FDA Rules Block Import of Prized Danish Sperm

US running low on popular 'Viking' sperm, barred by Mad Cow safeguards

By Rob Quinn,  Newser Staff

Posted Aug 13, 2008 7:37 AM CDT

(Newser) – FDA rules banning European sperm imports are driving some would-be American mothers to desperation, the Washington Post reports. Sperm from Danish donors used to be a popular import. But regulations to safeguard the US from a human form of Mad Cow disease have shut down the supply and sperm banks are running low. Critics say the policy is unreasonable.

The risk of Mad Cow infection is "too small and too insignificant to even be described," complained the director of California's Cryobank, which is down to its last few vials of "Sven" and "Olaf."  Danish donations had been prized because the donors tended to be blond, blue-eyed, tall, and highly educated. Women seeking a full sibling for an earlier baby from donated European sperm are now having to fly abroad—or haggle with women who have leftover vials.

The director of the Cryos sperm bank poses in its Copenhagen offices. Exports from Cryos to its sister bank in California have been banned by the FDA>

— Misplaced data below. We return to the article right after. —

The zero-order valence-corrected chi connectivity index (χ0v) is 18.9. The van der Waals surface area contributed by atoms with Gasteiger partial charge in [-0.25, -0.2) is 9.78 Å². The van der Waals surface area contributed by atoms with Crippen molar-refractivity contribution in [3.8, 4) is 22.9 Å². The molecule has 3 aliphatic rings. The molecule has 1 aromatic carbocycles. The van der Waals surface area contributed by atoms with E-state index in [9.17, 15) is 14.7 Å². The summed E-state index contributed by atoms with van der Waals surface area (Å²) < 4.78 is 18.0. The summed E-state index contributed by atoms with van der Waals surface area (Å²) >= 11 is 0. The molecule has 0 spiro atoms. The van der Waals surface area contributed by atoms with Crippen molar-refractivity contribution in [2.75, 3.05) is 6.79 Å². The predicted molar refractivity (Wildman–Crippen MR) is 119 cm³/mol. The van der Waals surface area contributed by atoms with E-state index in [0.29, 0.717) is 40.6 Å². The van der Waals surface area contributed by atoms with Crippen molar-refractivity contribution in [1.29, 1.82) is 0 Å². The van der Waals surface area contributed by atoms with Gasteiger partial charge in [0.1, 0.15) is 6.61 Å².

The director of the Cryos sperm bank poses in its Copenhagen offices. Exports from Cryos to its sister bank in California have been banned by the FDA>   (Getty Images)
Danes begin the 2008 Copenhagen Marathon. Danish men tend to be tall and highly educated, and to donate sperm for altruistic reasons, making their donations a popular US import.
Danes begin the 2008 Copenhagen Marathon. Danish men tend to be tall and highly educated, and to donate sperm for altruistic reasons, making their donations a popular US import.   ((c) rKistian)
Vials of sperm are frozen at Cryos International, a sperm bank that imported sperm from Scandinavian donors before a government ban.
Vials of sperm are frozen at Cryos International, a sperm bank that imported sperm from Scandinavian donors before a government ban.   (Getty Images)
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"The demand was huge. In addition to being tall and well educated, their motivations for donation are quite sincere—they want to help childless couples. They tended to sell out very fast. - Peter Bower of Nordic Cryobank

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